assumed in the 2000 trials. In 2000, all of the anti-varroa bottom boards were operated with the
    bottom opened while in 2001, with the exception of the YBO group, the bottom boards were operated
    with the bottom closed. To our knowledge, this is the only operational factor that was systematically
    different between the 2000 and 2001 trials. The results strongly suggest a connection between this
    factor and the negative results obtained with the use of anti-varroa bottom boards during the 2000
    trials. We can legitimately assume that the brood cluster temperature was lowered with the use of the
    opened anti-varroa bottom board. Numerous references can be found in scientific literature
    confirming that lower temperature conditions enhance the development of varroa populations.
    Ingemar Fries (12) states: “(…) mite population seems to grow faster in cooler climates than in
    warmer areas (…) it has been suggested that climatic factors are decisive in determining the mite
    population growth although the mechanism remains unclear.” We can believe that a longer period of
    time in the capped brood stage resulting from a lower temperature favors an increase in the
    reproductive rate of the varroa mite’s population. An increase of time in the capped brood stage
    enables the young female varroa mites to reach maturity before the bee emerges from its cell. Kraus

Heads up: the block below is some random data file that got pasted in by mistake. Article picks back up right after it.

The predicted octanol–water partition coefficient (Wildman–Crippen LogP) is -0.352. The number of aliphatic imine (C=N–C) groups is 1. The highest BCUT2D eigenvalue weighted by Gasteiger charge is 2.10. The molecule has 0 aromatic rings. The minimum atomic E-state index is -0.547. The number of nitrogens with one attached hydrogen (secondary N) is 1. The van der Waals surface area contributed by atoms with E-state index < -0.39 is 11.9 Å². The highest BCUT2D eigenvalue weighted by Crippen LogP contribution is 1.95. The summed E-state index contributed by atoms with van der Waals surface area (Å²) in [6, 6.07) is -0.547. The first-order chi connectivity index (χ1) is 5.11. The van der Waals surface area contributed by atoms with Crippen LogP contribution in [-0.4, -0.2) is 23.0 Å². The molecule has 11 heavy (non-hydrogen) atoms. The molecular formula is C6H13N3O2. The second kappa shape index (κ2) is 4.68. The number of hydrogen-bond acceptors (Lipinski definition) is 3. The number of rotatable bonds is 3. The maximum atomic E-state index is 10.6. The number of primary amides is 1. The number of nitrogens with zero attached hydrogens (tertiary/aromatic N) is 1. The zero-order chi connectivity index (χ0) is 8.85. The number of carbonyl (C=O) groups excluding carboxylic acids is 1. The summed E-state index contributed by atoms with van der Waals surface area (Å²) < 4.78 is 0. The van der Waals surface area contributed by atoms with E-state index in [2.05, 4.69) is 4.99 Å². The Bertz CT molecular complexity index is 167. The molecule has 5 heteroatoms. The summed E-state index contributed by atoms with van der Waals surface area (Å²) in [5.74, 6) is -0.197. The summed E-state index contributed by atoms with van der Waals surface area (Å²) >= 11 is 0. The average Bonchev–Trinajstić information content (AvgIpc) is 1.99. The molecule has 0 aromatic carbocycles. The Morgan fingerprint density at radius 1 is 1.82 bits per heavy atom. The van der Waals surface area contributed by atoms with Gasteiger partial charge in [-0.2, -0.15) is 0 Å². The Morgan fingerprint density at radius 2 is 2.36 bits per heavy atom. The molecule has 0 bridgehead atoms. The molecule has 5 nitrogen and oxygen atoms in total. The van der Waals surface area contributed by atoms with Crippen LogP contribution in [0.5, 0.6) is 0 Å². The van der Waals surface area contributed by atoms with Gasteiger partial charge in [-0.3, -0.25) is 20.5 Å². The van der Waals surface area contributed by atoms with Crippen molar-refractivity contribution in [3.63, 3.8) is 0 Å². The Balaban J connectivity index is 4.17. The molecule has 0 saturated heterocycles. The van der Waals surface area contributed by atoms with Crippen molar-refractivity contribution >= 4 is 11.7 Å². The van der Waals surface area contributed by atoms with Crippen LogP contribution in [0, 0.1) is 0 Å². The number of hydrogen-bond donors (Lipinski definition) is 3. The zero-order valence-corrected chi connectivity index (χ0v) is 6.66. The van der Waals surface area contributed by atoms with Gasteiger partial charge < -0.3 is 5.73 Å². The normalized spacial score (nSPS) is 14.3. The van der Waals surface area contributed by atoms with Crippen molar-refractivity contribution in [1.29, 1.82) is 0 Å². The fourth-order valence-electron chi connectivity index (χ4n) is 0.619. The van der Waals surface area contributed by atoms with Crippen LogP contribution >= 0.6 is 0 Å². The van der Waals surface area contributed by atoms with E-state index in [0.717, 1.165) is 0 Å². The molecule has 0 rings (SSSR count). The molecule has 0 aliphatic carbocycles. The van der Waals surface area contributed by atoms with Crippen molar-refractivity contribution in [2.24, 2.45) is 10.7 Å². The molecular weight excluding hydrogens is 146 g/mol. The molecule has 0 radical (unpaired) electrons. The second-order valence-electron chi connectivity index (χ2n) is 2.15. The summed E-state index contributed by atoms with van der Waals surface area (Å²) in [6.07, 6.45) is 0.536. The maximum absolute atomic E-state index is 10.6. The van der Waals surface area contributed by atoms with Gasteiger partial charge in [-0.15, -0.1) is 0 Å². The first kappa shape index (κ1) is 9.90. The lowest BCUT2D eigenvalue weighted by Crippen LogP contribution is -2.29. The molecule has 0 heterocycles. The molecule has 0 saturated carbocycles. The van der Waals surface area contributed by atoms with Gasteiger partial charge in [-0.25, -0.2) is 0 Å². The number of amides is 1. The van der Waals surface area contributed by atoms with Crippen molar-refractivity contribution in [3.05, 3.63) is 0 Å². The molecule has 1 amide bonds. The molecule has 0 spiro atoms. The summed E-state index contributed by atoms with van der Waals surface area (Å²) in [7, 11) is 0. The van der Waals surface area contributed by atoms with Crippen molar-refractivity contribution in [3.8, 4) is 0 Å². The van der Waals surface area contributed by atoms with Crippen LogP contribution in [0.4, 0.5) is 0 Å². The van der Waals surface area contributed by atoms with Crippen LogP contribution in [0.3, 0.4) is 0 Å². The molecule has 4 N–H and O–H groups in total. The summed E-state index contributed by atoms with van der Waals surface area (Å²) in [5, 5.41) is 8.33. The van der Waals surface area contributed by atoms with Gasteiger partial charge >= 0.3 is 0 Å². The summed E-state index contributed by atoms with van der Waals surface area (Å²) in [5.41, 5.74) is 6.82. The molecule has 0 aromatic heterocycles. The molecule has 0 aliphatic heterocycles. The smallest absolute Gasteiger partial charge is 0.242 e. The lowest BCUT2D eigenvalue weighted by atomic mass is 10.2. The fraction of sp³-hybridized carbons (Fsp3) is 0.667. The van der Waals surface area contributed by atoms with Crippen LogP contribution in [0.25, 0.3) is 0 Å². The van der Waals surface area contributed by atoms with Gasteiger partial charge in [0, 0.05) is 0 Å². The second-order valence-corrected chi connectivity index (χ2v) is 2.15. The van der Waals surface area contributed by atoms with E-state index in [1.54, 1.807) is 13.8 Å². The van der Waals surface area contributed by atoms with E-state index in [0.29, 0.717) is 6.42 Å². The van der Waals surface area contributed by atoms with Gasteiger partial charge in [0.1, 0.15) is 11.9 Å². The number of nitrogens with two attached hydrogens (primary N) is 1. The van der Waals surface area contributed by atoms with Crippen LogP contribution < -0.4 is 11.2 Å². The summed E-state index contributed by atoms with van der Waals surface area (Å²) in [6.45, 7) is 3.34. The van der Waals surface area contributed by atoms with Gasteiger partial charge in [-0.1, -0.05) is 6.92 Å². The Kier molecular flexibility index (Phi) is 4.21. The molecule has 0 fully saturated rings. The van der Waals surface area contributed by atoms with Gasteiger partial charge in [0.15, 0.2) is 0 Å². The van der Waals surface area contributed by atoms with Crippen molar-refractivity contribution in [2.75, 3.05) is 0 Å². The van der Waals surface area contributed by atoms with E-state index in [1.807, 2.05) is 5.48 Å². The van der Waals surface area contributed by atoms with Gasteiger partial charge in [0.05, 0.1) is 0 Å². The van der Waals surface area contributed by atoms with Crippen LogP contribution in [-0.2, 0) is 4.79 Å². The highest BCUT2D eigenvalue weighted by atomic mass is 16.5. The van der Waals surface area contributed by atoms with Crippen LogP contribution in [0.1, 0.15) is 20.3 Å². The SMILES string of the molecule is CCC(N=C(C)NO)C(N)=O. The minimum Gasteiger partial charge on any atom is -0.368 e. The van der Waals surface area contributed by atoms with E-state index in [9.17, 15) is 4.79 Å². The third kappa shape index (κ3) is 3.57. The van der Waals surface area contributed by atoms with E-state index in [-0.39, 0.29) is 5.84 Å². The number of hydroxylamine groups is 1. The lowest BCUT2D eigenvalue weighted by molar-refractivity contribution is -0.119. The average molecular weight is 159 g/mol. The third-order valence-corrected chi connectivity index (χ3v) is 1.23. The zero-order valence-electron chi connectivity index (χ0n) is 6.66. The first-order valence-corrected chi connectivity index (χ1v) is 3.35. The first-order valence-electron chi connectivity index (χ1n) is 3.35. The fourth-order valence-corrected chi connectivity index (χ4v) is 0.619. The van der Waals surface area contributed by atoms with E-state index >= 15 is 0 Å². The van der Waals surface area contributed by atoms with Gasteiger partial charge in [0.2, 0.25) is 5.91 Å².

and Velthuis (14) found that artificially reducing the brood temperature of colonies had the effect of
    doubling the mite population in comparison with control groups. Their laboratory tests allowed them
    to determine that 33 C was the optimal temperature for varroa mite reproduction. Kraus and Velthuis
    (14) suggest that beekeepers adopt practices that aid colonies in maintaining brood temperature at
    35 C. The results obtained by Kraus and Velthuis were not available when planning for the 2000
    trials as they were published in October of the same year. Reference to the influence of temperature
    on the rhythm of natural varroa drop can also be found in recent scientific literature. Thomas C.
    Webster (4) found that this drop is correlated to the average outdoor daytime temperature. J.T.